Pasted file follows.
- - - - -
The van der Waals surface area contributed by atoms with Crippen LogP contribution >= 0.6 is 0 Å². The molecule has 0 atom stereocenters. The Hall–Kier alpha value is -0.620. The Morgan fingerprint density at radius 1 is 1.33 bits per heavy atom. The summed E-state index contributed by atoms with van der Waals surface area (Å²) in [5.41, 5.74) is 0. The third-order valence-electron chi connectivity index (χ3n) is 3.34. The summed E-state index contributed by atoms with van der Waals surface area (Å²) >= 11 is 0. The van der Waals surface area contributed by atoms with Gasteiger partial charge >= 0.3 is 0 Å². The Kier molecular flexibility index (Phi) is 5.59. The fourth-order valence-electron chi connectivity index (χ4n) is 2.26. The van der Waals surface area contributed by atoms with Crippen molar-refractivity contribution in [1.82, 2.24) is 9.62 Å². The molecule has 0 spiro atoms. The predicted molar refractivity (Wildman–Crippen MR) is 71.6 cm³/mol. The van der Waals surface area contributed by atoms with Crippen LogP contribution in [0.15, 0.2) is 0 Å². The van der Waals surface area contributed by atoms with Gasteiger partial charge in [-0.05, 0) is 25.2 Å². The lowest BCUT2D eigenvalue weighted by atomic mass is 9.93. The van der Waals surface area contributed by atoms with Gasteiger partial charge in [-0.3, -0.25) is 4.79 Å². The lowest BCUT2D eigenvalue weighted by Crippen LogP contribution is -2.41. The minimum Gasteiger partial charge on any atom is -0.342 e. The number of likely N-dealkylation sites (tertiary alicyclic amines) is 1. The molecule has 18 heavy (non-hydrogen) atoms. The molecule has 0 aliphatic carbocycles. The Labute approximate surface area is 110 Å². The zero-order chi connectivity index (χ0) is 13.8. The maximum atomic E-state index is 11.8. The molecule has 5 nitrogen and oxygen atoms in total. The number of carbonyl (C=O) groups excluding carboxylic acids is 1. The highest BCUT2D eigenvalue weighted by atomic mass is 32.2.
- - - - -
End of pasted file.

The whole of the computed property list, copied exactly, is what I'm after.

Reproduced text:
The van der Waals surface area contributed by atoms with Crippen LogP contribution >= 0.6 is 0 Å². The molecule has 0 atom stereocenters. The Hall–Kier alpha value is -0.620. The Morgan fingerprint density at radius 1 is 1.33 bits per heavy atom. The summed E-state index contributed by atoms with van der Waals surface area (Å²) in [5.41, 5.74) is 0. The third-order valence-electron chi connectivity index (χ3n) is 3.34. The summed E-state index contributed by atoms with van der Waals surface area (Å²) >= 11 is 0. The van der Waals surface area contributed by atoms with Gasteiger partial charge >= 0.3 is 0 Å². The Kier molecular flexibility index (Phi) is 5.59. The fourth-order valence-electron chi connectivity index (χ4n) is 2.26. The van der Waals surface area contributed by atoms with Crippen molar-refractivity contribution in [1.82, 2.24) is 9.62 Å². The molecule has 0 spiro atoms. The predicted molar refractivity (Wildman–Crippen MR) is 71.6 cm³/mol. The van der Waals surface area contributed by atoms with Crippen LogP contribution in [0.15, 0.2) is 0 Å². The van der Waals surface area contributed by atoms with Gasteiger partial charge in [-0.05, 0) is 25.2 Å². The lowest BCUT2D eigenvalue weighted by atomic mass is 9.93. The van der Waals surface area contributed by atoms with Gasteiger partial charge in [-0.3, -0.25) is 4.79 Å². The lowest BCUT2D eigenvalue weighted by Crippen LogP contribution is -2.41. The minimum Gasteiger partial charge on any atom is -0.342 e. The number of likely N-dealkylation sites (tertiary alicyclic amines) is 1. The molecule has 18 heavy (non-hydrogen) atoms. The molecule has 0 aliphatic carbocycles. The Labute approximate surface area is 110 Å². The zero-order chi connectivity index (χ0) is 13.8. The maximum atomic E-state index is 11.8. The molecule has 5 nitrogen and oxygen atoms in total. The number of carbonyl (C=O) groups excluding carboxylic acids is 1. The highest BCUT2D eigenvalue weighted by atomic mass is 32.2.